“Intermediate (50-70) Division and Junior League It shall not be more than 34 inches in length; nor more than 2 5/8 inches in diameter, and if wood, not less than fifteen-sixteenths (15/16) inches in diameter (7/8 inch for bats less than 30”) at its smallest part. All composite barrel bats shall meet the Batted Ball Coefficient of Restitution (BBCOR) performance standard, and such bats shall be so labeled with a silkscreen or other permanent certification mark. The certification mark shall be rectangular, a minimum of a half- inch on each side and located on the barrel of the bat in any contrasting color.”
     
What does all this mean?
The answer can vary from player to player, and would take age, build, and strength into account. Here is our interpretation and our take as a coach.
Bat speed is very important to each swing, thus the lighter the bat the more bat speed the player can generate. Using a -9 to -5 would be advantageous to batter, while swinging a -3 may put the pitcher at an advantage. Some may ask, but won’t a heavier bat make the ball go farther? No, not necessarily, especially if the player cannot generate the appropriate bat speed.

Here is a summary of the bats that can be used:
Intermediate (13 year-olds):
You’ll hear the term ‘big barrel’, this means the bat can be 2 5/8” in diameter; remember however, a 2 3⁄4” bat diameter is not allowed. All players should consider using an alloy/metal bat -9 to -7. If you’re in the 8th grade, the -5 bat is considered a good transition bat. I don’t recommend using a composite barrel bat, as that would have to be -3 BBCOR, and you should transition into that over the summer and fall in time for high school tryouts.
Can you use the same bat you used in Majors? Generally, no you cannot, especially if it was a composite barrel bat. Additionally, majors bats are not “big barrel” thus you’d lose that advantage. I said “generally” because you technically can use the bat you used in Majors if it is an alloy/metal bat.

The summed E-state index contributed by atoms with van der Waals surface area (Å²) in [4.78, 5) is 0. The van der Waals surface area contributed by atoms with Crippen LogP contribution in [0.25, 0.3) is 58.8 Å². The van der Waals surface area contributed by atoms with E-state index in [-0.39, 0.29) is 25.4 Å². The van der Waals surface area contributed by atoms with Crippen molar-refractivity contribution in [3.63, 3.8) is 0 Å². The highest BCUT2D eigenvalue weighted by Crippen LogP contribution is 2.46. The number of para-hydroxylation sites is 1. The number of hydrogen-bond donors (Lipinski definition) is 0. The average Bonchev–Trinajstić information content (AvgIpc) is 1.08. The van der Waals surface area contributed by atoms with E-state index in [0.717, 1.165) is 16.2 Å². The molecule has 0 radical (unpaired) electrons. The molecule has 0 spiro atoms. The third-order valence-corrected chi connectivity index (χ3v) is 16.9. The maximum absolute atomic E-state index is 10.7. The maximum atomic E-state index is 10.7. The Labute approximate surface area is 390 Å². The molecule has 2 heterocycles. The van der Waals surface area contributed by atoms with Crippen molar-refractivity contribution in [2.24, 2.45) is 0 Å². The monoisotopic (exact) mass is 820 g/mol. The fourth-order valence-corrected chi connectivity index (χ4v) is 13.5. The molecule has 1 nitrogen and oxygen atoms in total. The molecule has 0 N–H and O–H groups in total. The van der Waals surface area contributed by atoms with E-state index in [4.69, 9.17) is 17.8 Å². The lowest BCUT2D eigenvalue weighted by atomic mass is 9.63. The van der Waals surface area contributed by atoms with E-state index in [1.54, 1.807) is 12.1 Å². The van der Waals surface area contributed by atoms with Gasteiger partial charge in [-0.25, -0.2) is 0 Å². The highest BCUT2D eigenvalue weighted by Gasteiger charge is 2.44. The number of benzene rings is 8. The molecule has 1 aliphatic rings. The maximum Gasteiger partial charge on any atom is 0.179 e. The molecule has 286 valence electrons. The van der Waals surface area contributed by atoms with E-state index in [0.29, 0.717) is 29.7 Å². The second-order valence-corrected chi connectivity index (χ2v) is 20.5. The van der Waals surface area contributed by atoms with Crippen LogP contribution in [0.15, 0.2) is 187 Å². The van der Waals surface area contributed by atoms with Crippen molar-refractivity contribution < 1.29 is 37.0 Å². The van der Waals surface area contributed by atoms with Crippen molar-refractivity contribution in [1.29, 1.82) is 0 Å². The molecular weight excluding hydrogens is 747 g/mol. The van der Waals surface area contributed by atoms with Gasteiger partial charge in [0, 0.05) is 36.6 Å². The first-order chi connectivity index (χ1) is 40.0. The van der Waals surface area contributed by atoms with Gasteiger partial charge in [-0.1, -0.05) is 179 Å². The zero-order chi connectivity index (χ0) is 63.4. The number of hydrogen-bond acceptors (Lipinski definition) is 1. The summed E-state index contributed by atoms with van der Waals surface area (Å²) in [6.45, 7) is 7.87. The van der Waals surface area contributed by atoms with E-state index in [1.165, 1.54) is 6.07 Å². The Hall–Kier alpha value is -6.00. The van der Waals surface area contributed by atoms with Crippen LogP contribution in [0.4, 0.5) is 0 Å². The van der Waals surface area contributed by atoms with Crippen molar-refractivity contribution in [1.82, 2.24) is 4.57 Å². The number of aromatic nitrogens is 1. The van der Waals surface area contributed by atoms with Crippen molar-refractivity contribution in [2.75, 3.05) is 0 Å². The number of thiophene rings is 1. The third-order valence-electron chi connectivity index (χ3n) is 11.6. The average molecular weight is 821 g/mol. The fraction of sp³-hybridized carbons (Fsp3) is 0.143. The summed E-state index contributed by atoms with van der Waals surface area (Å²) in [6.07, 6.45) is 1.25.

Juniors (14 year-olds):
You can use the same bat you used last season. Also, 2 5/8” barrels are allowed, but 2 3⁄4” barrels are not allowed.

You too, can use any alloy/metal bat -9 to -7, and 8th graders, the -5 is a good transition bat. Additionally, if you use -3 composite BBCOR bat, check with your coach, you can develop a plan where you start using -3 sometime during the second half of the season, summer or fall.
 
Bat buying is harder than it seems it should be. Additionally, the bat you purchase this season possibly cannot be used next season with the new bat rules. Consider going partners with a player on the team and share a bat, or one buys a -9 and the other a -5, allowing the players to transition from the -9 to -5. Just a note, at age 15 (Seniors Baseball) you must use a -3 bat.

Here is the Little League Bat Website for bats – remember look specifically for your Intermediate or Juniors division:
http://www.littleleague.org/learn/equipment/baseballbatinfo.htm
 
Note: The Marucci CAT5 and Reebok Vector-TLS 33-inch model bats are being decertified as BBCOR – see website “Bat Rules” Note 1 (2-28-12) for additional detail.

So what about the new bat rules for 2018? Those bats won’t be available until the fall of 2017, so you can’t buy them yet (according to the website above).

Here is an excerpt from the Little League Bat website:

How will I know which bat to buy?
All new bats that bear the USABat licensing mark will be permissible for play in the leagues and tournaments of the participating youth baseball organizations.
 
When can I buy the new bat?
It is the intention of the bat manufacturers to make the new bats available in the fall of 2017, in sufficient time for the 2018 season.

Contact Us

San Ramon Little League

P.O Box 604 
San Ramon, California 94583

Email: [email protected]

San Ramon Little League

P.O Box 604 
San Ramon, California 94583

Email: [email protected]